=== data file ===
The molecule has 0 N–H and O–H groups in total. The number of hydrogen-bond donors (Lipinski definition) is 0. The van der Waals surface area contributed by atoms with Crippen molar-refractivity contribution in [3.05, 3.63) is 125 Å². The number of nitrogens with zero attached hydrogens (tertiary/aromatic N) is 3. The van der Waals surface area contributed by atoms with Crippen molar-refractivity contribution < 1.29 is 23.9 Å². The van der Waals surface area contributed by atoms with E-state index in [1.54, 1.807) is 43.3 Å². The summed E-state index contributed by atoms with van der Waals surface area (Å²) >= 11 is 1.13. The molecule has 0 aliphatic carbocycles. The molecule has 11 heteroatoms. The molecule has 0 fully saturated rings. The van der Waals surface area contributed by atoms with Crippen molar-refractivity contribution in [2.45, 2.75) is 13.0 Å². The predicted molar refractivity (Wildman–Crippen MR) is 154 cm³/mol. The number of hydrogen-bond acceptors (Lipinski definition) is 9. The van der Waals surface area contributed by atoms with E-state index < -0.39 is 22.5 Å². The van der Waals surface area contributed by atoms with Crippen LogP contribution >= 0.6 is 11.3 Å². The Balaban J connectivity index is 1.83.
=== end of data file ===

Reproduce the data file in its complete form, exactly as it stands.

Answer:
The molecule has 0 N–H and O–H groups in total. The number of hydrogen-bond donors (Lipinski definition) is 0. The van der Waals surface area contributed by atoms with Crippen molar-refractivity contribution in [3.05, 3.63) is 125 Å². The number of nitrogens with zero attached hydrogens (tertiary/aromatic N) is 3. The van der Waals surface area contributed by atoms with Crippen molar-refractivity contribution < 1.29 is 23.9 Å². The van der Waals surface area contributed by atoms with E-state index in [1.54, 1.807) is 43.3 Å². The summed E-state index contributed by atoms with van der Waals surface area (Å²) >= 11 is 1.13. The molecule has 0 aliphatic carbocycles. The molecule has 11 heteroatoms. The molecule has 0 fully saturated rings. The van der Waals surface area contributed by atoms with Crippen molar-refractivity contribution in [2.45, 2.75) is 13.0 Å². The predicted molar refractivity (Wildman–Crippen MR) is 154 cm³/mol. The number of hydrogen-bond acceptors (Lipinski definition) is 9. The van der Waals surface area contributed by atoms with E-state index < -0.39 is 22.5 Å². The van der Waals surface area contributed by atoms with Crippen LogP contribution >= 0.6 is 11.3 Å². The Balaban J connectivity index is 1.83.